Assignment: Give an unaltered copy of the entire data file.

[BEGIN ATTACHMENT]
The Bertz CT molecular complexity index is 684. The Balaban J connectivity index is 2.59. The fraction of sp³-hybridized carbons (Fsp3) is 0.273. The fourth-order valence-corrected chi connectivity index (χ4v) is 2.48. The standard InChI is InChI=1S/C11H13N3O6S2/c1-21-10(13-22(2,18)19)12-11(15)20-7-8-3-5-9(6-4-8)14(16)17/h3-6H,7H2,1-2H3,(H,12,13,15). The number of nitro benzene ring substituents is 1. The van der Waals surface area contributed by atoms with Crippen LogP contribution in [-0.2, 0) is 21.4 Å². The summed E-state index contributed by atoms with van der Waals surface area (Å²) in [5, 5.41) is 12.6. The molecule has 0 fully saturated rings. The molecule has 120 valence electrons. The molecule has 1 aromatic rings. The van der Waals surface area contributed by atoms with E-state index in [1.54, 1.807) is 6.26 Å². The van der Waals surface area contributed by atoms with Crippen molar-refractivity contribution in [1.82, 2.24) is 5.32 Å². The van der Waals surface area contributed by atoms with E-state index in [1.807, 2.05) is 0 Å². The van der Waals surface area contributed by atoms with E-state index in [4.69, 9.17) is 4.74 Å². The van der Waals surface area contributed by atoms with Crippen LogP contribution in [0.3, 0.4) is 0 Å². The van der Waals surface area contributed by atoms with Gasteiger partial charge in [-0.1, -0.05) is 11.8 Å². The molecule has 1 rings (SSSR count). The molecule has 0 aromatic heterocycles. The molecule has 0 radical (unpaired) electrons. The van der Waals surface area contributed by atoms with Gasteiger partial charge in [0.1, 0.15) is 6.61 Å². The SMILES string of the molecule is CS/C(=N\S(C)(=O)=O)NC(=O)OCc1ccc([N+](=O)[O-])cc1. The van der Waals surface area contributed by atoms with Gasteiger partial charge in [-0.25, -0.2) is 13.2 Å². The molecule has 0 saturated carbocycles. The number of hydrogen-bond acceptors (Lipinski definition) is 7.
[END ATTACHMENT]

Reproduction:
The Bertz CT molecular complexity index is 684. The Balaban J connectivity index is 2.59. The fraction of sp³-hybridized carbons (Fsp3) is 0.273. The fourth-order valence-corrected chi connectivity index (χ4v) is 2.48. The standard InChI is InChI=1S/C11H13N3O6S2/c1-21-10(13-22(2,18)19)12-11(15)20-7-8-3-5-9(6-4-8)14(16)17/h3-6H,7H2,1-2H3,(H,12,13,15). The number of nitro benzene ring substituents is 1. The van der Waals surface area contributed by atoms with Crippen LogP contribution in [-0.2, 0) is 21.4 Å². The summed E-state index contributed by atoms with van der Waals surface area (Å²) in [5, 5.41) is 12.6. The molecule has 0 fully saturated rings. The molecule has 120 valence electrons. The molecule has 1 aromatic rings. The van der Waals surface area contributed by atoms with E-state index in [1.54, 1.807) is 6.26 Å². The van der Waals surface area contributed by atoms with Crippen molar-refractivity contribution in [1.82, 2.24) is 5.32 Å². The van der Waals surface area contributed by atoms with E-state index in [1.807, 2.05) is 0 Å². The van der Waals surface area contributed by atoms with E-state index in [4.69, 9.17) is 4.74 Å². The van der Waals surface area contributed by atoms with Crippen LogP contribution in [0.3, 0.4) is 0 Å². The van der Waals surface area contributed by atoms with Gasteiger partial charge in [-0.1, -0.05) is 11.8 Å². The molecule has 1 rings (SSSR count). The molecule has 0 aromatic heterocycles. The molecule has 0 radical (unpaired) electrons. The van der Waals surface area contributed by atoms with Gasteiger partial charge in [0.1, 0.15) is 6.61 Å². The SMILES string of the molecule is CS/C(=N\S(C)(=O)=O)NC(=O)OCc1ccc([N+](=O)[O-])cc1. The van der Waals surface area contributed by atoms with Gasteiger partial charge in [-0.25, -0.2) is 13.2 Å². The molecule has 0 saturated carbocycles. The number of hydrogen-bond acceptors (Lipinski definition) is 7.